Useless metaphors


People who say "some days it looks like the shoes you're wearing are not even yours" bug me a little. I've never felt like the shoes I'm wearing are not mine. Have you? No. And if you do, then I would say there is a high chance that you are drunk and you've just put on your room mate's shoes. And then maybe you shouldn't be walking around. Just saying.

Me, myself, I need to hang on to metaphors I can understand.

Like "those days when I feel there's no Caramel on my Machiatto".

Now that's something I can relate to.

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Dubious prescriptions (OR sucking 2 times a day keeps the doctor away)


A few days ago I got a sore throat. Hence, I went to the pharmacy where I usually go, next to my place, and I asked for some throat drops.
The guy there, who has known me for a while, greets me good morning and sets off to get them. He comes back, lays them on the counter and says categorically: "You're gonna suck 2 times a day, ok?" Of course, the minute he said this my eyebrow must have lifted with a surprised expression and I got stuck with that face people get when you're having trouble not bursting out laughing but you must keep a straight face.
On the other hand, a light bulb went off on his head right after the words came out of his mouth and he looked amusingly distressed.
Me, proud owner of a rather distasteful humor, returned: "Starting now?"

And that's how you manage to never be able to set foot on a place again.

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For the record


Since I'm now back from my volunteering experience, there is no higher noble cause anymore to save this blog's reputation from what it used to be. So expect just the usual sarcastic stupidity my portuguese readers are already familiar with.
On this matter, I would like to express an honest special thank you to the 28 portuguese speaking followers that I don't know, but who have choosen to waste their precious procrastination time to read this humble blogger. I hope you speak English and stick around.
I would also like to offer my insincere apologies to everyone I might have offended in Portuguese with my cynical bluntness before, and to everyone I will still offend in English from now on. I won't let you down. Any complaints you can direct them to my dear parents since they are ultimately responsible for me being in the world.
Vio's planet is on orbit again. You can thank me later.

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The show must go on


And so it goes.
At 8:40 in the morning I was touching down in Frankfurt, 18 hours after leaving Cambodia.
I walked out of the plane to a grey, rainy Frankfurt. All of a sudden there were 30 degrees less than what I was used to the past 2 months. Orderly traffic. Clean streets. No loud music. No motorbikes riding in all directions. The ATM is spitting out euros instead of dollars. Nobody is waving or smiling at me. I felt the world spinning for a second before I got a hold of myself.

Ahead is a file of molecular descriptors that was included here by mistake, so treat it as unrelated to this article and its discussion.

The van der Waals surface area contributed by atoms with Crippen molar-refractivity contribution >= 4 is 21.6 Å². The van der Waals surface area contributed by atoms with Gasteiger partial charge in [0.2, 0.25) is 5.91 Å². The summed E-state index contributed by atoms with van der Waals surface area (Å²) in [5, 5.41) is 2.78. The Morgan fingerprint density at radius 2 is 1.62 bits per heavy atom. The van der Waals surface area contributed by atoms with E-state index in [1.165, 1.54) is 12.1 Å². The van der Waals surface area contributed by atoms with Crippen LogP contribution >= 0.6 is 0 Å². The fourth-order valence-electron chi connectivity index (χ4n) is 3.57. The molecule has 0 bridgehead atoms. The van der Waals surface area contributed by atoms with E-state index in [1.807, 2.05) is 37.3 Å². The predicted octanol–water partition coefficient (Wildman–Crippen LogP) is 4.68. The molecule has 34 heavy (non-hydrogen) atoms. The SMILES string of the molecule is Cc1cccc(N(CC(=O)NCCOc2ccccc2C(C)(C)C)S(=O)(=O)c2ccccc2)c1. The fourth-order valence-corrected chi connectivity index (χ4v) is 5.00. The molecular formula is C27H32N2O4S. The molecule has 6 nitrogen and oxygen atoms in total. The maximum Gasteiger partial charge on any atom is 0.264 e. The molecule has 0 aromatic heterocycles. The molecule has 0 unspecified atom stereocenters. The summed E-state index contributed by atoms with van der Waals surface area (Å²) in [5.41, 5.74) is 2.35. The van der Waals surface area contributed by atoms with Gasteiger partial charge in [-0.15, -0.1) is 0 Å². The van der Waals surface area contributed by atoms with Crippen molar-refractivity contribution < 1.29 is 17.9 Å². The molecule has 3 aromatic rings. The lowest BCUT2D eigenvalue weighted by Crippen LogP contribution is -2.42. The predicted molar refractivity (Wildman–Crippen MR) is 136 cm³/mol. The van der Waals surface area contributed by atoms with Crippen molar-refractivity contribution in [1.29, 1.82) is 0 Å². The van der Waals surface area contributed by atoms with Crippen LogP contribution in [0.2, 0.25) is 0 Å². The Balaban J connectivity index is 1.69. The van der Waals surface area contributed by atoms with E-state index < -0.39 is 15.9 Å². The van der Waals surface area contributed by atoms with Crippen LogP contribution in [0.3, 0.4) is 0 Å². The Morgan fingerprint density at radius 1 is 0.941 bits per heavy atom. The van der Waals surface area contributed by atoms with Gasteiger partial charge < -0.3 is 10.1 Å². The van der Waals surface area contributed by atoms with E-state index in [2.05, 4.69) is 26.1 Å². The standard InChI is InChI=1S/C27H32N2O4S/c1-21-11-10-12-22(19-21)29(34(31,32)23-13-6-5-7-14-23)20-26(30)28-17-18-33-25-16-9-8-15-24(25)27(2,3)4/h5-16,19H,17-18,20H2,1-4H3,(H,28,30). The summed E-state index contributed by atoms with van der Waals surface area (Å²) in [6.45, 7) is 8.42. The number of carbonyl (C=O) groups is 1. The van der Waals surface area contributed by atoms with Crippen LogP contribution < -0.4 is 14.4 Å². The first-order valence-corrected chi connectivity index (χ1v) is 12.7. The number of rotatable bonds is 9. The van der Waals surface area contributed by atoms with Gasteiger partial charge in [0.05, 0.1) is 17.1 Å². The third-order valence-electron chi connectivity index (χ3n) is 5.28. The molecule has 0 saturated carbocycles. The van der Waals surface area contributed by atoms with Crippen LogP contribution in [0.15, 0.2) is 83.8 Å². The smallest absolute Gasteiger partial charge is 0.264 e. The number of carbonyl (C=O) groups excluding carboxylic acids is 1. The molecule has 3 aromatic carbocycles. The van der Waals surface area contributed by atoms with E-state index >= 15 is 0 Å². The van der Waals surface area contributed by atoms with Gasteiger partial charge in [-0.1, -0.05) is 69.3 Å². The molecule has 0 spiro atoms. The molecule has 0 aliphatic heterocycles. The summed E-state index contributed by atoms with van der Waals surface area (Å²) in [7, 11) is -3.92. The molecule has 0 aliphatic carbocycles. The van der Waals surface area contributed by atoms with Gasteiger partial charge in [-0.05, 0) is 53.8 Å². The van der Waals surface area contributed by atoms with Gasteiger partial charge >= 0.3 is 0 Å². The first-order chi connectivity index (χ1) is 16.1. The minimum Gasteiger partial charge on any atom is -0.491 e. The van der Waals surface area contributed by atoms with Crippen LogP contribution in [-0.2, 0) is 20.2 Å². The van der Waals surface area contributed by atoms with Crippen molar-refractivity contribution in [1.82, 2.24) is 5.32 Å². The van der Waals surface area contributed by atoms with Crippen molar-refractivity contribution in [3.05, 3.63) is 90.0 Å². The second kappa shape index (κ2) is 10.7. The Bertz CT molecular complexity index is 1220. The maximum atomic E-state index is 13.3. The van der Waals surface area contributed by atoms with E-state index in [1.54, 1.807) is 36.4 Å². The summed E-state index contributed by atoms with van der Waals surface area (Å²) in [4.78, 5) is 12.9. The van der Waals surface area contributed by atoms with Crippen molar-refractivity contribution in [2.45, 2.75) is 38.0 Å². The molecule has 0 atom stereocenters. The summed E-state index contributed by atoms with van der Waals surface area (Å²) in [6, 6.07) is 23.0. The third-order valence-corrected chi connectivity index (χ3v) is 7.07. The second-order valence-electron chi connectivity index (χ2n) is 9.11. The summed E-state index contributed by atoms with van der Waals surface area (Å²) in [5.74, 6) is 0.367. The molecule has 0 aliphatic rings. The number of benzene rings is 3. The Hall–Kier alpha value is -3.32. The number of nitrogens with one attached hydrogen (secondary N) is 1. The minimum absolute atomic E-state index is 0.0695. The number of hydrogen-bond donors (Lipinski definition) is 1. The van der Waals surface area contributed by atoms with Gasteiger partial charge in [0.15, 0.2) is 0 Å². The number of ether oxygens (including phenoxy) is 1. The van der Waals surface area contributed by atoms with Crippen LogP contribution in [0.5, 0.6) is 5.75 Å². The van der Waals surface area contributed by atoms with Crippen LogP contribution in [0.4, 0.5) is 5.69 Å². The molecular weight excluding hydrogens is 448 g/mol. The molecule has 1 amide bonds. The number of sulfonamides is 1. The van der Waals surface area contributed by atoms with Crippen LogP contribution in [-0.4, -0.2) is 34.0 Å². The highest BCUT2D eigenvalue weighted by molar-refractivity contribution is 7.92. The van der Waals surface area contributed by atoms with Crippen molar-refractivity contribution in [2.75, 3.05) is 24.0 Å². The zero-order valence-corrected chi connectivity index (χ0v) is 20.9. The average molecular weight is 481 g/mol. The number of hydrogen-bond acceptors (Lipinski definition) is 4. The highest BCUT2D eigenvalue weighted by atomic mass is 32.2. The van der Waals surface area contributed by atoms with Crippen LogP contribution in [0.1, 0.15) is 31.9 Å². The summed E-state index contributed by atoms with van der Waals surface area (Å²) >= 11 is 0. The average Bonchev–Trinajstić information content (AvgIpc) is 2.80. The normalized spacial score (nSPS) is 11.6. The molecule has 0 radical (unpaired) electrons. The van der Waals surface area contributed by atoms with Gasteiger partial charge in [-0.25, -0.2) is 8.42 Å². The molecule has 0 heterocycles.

Three days later, I'm still freezing everywhere, even at home.  I'm drowned in my warmest hoodie. The flowers on my balcony were decimated by a winter I didn't see.

The hardest thing now is first encounters. Everyone is asking me: "How was it?? Tell me everything". And all I can do is smile and mumble something like: "...great". I feel numb and I truly don't know how to explain what I saw, what I experienced. The cold that hit me in the face when I returned is nothing compared to the shock of not being able to communicate. Maybe next week, next month, next year, I will be able to talk about it.

So many times, while I was away, I've found myself thinking what was I doing there, if my help was any worth, if I would change anything or if it would only change me. I think now I can, at least, answer the latter. The privilege of distance is clairvoyance.

Cambodia is a magical country, that grows roots under your feet the day you step on it. Eleven thousand miles away, I still have Cambodia under my skin.

And if there's one thing it taught me, is to be grateful. To smile more often, to laugh a lot, to keep hoping. Life will put on your way a million rocks. Collect them, build a castle. Forgive. Forgive yourself too, if you must. Learn to talk about yourself. Learn to talk to others. Remember words are the most powerful legacy - use them wisely. Be kind. Be mature enough to hear a no. Be strong enough to say no yourself.  Let go. Invite a friend for wine. Jump in a pool at night.

Keep no sorrows.

Life is too short to be small.

(ps- the show will go on from Frankfurt; the 
pictures are  from my last week in Cambodia. Stay tuned.)

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This Cambodian life: #14 Life after real life


Someone once said that a journey is best measured in friends rather than miles. I couldn't have said it better. I would like to say thank you to Cynthia, Louis, Margaret, Olivia, Isabelle and Megan for sharing the good and the bad along this 9 weeks.
But most of all, for sharing also the life after work. Truth is, you're still an expat in a 3rd world country, and after you finish you work you come home, take a shower and it washes away all the misery, at least until the next morning. And I know it sounds a bit cynical but it's reality and reality is a bitch.

So, for all of this, thank you for the laughs, the tears, the silliness, the drinks and for putting up with my weird fixation for jumping in the pool after hours.

I will see you in Boston, Luxembourg, London, Lausanne and Brisbane.

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